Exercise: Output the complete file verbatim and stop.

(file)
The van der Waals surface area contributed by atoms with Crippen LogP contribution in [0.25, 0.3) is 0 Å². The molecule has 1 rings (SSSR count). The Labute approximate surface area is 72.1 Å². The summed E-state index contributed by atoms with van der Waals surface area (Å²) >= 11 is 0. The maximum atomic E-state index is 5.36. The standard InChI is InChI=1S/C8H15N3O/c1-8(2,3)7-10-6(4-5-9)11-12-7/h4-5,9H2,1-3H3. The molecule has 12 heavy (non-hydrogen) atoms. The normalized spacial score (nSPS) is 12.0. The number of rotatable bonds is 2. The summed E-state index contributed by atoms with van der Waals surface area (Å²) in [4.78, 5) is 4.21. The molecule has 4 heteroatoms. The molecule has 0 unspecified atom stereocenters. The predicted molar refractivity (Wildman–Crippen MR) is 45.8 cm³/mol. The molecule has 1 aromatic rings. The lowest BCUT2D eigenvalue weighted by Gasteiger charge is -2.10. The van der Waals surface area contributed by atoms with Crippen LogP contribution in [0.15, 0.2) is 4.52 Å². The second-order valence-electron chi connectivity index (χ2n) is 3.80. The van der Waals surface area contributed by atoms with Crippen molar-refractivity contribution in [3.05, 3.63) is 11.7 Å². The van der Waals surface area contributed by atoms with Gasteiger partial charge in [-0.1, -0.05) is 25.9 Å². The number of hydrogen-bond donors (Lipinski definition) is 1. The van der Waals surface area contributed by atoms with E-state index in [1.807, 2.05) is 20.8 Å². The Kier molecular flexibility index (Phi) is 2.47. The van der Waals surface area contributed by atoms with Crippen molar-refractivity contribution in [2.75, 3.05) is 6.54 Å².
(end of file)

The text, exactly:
The van der Waals surface area contributed by atoms with Crippen LogP contribution in [0.25, 0.3) is 0 Å². The molecule has 1 rings (SSSR count). The Labute approximate surface area is 72.1 Å². The summed E-state index contributed by atoms with van der Waals surface area (Å²) >= 11 is 0. The maximum atomic E-state index is 5.36. The standard InChI is InChI=1S/C8H15N3O/c1-8(2,3)7-10-6(4-5-9)11-12-7/h4-5,9H2,1-3H3. The molecule has 12 heavy (non-hydrogen) atoms. The normalized spacial score (nSPS) is 12.0. The number of rotatable bonds is 2. The summed E-state index contributed by atoms with van der Waals surface area (Å²) in [4.78, 5) is 4.21. The molecule has 4 heteroatoms. The molecule has 0 unspecified atom stereocenters. The predicted molar refractivity (Wildman–Crippen MR) is 45.8 cm³/mol. The molecule has 1 aromatic rings. The lowest BCUT2D eigenvalue weighted by Gasteiger charge is -2.10. The van der Waals surface area contributed by atoms with Crippen LogP contribution in [0.15, 0.2) is 4.52 Å². The second-order valence-electron chi connectivity index (χ2n) is 3.80. The van der Waals surface area contributed by atoms with Crippen molar-refractivity contribution in [3.05, 3.63) is 11.7 Å². The van der Waals surface area contributed by atoms with Gasteiger partial charge in [-0.1, -0.05) is 25.9 Å². The number of hydrogen-bond donors (Lipinski definition) is 1. The van der Waals surface area contributed by atoms with E-state index in [1.807, 2.05) is 20.8 Å². The Kier molecular flexibility index (Phi) is 2.47. The van der Waals surface area contributed by atoms with Crippen molar-refractivity contribution in [2.75, 3.05) is 6.54 Å².